It has nothing to do with the older systems for semi-inspections for VAT purposes.  It is not based on an informed knowledge of clients' accounting methods but on a box-ticking system. Someone who keeps their books monthly is suspect, someone who keeps their books weekly is not irrespective of the volume of transactions.  Those people making phone-calls have little or no knowledge of bookkeeping systems, tax, or accounts preparation.  They are call-centre operatives working with a script with no deviations.  If an answer doesn't fit their boxes it throws them into confusion.

The selection process is an industry-based one and is aimed at establishing those professions that are likely to be poor bookkeepers on average.  So they targeted say, musicians in London, window-cleaners in South Yorkshire, hairdressers in Wiltshire, etc on a random-sampling basis so as to compile statistics.  That's why we have had 50-75 BRCs that we've been involved with.

Of the three actual visits we know, deriving from the BRC process, it is entirely a one-way street with prescriptive solutions showing little understanding of the taxpayer and their business.  Not unpleasant, just the BRC guy saying the taxpayer should do X, being told that this isn't practical or sensible and just moving on.  All that's left in our trio is the feeling that this was an attempt to give increased opportunity for future Revenue enquiries.  

As agents we're supposed to be on the side of the punters, not facilitating additional work for the clients or us.  Nor should we be handing the Revenue additional tyre levers to work with.  I'm all for helping the Revenue and retaining amicable relationships with them but I won't be helpful with time-consuming and harmful stupidity.

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By MargaretThornton7
27th Sep 2013 13:26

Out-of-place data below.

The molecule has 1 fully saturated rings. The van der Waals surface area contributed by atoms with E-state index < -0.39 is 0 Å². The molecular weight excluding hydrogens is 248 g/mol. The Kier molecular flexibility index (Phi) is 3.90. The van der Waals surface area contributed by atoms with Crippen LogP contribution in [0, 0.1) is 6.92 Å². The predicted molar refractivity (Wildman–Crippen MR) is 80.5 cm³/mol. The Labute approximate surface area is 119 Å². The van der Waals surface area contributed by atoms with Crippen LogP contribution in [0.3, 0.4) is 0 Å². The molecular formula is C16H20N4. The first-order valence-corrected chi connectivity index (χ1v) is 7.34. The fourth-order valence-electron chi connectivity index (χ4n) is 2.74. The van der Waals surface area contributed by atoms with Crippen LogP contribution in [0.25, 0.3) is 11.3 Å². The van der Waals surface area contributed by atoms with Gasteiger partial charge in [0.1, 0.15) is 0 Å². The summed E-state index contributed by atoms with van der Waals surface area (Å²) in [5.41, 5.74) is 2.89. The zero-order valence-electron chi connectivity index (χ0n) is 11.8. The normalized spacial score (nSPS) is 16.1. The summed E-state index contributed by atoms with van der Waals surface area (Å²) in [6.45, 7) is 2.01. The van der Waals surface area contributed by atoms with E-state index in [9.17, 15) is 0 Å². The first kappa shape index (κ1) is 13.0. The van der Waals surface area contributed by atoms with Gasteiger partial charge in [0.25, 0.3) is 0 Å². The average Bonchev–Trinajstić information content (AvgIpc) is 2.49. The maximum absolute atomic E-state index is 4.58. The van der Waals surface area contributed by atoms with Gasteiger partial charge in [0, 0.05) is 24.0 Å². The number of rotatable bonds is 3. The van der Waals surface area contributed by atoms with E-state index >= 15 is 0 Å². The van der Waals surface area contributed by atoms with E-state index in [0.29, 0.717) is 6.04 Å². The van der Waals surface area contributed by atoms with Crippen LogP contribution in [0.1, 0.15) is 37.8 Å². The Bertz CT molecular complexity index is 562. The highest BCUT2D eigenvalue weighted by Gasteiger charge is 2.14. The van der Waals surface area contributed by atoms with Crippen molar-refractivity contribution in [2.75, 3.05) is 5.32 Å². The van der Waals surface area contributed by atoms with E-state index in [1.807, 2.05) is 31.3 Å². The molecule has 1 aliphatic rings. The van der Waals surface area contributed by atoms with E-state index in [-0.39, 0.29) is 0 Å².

I had a client who got one of the first letters and a call from HMRC. As backgroud she earns £500K+ in a big corporate job and the "self employment" was an occasonal bit of consultancy which in that tax year amounted to one £10,000 sales invoice (probably a days work!) and 3 travel receipts. HMRC marked her records down as "poor needing education"  following the conversation probably because:

1.  she said only wrote them up annually
2. She said she had no real accounting systems

Its a total waste of time and effort - she would have liked to bill HMRC for her time. Why did they pick her? No idea unless consultants in Berkshire seems a good category!


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Replying to Gone Sailing:
By Paul Soper
27th Sep 2013 17:31

Box ticking

Your client MargaretThornton7 was trying to be too clever I suspect, the answer to write them up is each and every time one is issued (OK that might be annually but there is no need for HMRC to be aware of this) - you don't need an accounting system to pass the checks - satisfy them that all tranbsactions are by cheque or bank transfer and such expenses as may be claimed are all documented by cheque or credit card and the lack of a formal accounting system will not prevent you passing with flying colours. It is not what accounting system you may use, single, double or even triple entry but whether you keep records that enable you to determine and return your income.  You should have primed the client first before they contact HMRC - and yes they should contact them and not wait for a call. Why did they pick her? - consultants in Berkshire is probably as good a reason as any...

The danger is that as she has been marked as 'poor needing education' her card has now been marked and she could discover that this is not the last of a series of visits.

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By spidersong
27th Sep 2013 14:34

BTW there is such thing as a wasted visit...

as ex-HMRC myself, I've done several.